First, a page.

In my mind, there were two titans of shoegaze, a peculiar genre that was popular in Britain in the late-80’s/early 90’s: My Bloody Valentine and Slowdive.  I’ve always appreciated the term “shoegaze”, because of all the various microgenres that the casual music fan might encounter, it gives the best idea of what the music actually sounds like (contrast it with say, “krautrock”).  It conjures up both ideas of melancholy (staring at the “shoes”)  and dreaminess/haziness (the “gaze” component), both of which appear in sizable quantities in the genre.  I always felt that MBV focused more on the former, while Slowdive’s great asset was its emphasis on the latter.  (For the record, if you are completely unfamiliar with My Bloody Valentine, I suggest you visit this link and then repeat the video ten times, because that will allow you to fully process what a mindfuck Loveless is to the uninitiated. )

The best introduction to Slowdive is probably their second album, Souvlaki.  Few albums perfectly capture the concept of “dreampop” like this one–there is an ethereal quality to the swirling guitars, but they don’t overpower the delicate hooks and melodies.  This is apparent from the very first track, “Alison”.

It captures the attention of the listener immediately, and gives a roadmap of what to expect from the rest of the album–layers and layers of echoed guitars with reverb to spare, a gentle melody, and those beautiful backing female vocals, all in a mid-tempo three-and-a-half minute pop song.  Another highlight is the haunting ballad “Dagger”.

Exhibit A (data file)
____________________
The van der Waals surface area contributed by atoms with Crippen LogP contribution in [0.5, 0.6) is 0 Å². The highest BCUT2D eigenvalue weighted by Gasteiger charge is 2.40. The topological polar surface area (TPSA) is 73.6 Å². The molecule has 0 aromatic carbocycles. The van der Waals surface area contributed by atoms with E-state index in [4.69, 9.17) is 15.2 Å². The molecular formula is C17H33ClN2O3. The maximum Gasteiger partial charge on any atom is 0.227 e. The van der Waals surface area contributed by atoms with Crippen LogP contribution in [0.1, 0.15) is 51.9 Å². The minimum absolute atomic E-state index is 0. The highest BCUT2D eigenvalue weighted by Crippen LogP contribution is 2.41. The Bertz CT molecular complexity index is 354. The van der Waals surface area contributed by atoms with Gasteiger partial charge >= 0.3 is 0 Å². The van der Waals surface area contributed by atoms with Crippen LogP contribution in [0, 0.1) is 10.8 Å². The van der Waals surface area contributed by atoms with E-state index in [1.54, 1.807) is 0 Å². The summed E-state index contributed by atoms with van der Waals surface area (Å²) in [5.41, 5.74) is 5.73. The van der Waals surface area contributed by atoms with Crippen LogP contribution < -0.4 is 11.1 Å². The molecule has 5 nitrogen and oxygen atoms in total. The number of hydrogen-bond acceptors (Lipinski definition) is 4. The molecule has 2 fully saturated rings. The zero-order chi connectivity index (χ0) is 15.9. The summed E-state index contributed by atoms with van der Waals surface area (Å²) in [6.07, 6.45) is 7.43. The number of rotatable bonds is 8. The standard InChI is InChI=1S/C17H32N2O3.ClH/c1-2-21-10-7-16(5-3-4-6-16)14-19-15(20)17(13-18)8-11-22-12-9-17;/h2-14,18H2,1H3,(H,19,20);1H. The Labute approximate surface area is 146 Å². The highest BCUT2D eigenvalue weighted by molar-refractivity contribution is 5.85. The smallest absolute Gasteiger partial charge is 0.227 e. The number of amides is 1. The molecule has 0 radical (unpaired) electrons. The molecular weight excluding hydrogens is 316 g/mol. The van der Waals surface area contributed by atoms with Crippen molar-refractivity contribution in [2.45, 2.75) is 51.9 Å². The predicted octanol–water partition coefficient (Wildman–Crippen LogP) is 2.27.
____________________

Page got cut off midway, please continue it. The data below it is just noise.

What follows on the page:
The band strips down most of the effects and leaves a gently strummed down-tuned acoustic guitar, with suspended chords adding to the tension of the lyrics.  It is the quintessential melancholic 3 am song.

“Machine Gun” is another highlight, a ballad that features a great contrast between the vocals of Rachel Goswell for the verses and Neil Halstead for the chorus. I find that the song itself presents an interesting juxtaposition with its title, not only in style but in its lyrics as well, which focus on water-related imagery.

If you love what you’ve heard so far, then great news, there’s a strong chance you’ll love everything else in the Slowdive discography.  Their debut Just For A Day is stylistically similar to Souvlaki, though it doesn’t quite gel in the same way that the later album does, and suffers a bit from weaker production.  Pygmalion was a bit more of a stylistic shift, with some experimentation and an icier atmosphere, but is not a radical departure from the gorgeous Slowdive sound.  All of this should bode well in case we’re lucky enough to see a new album.

Welcome back, Slowdive.  You’ve been missed.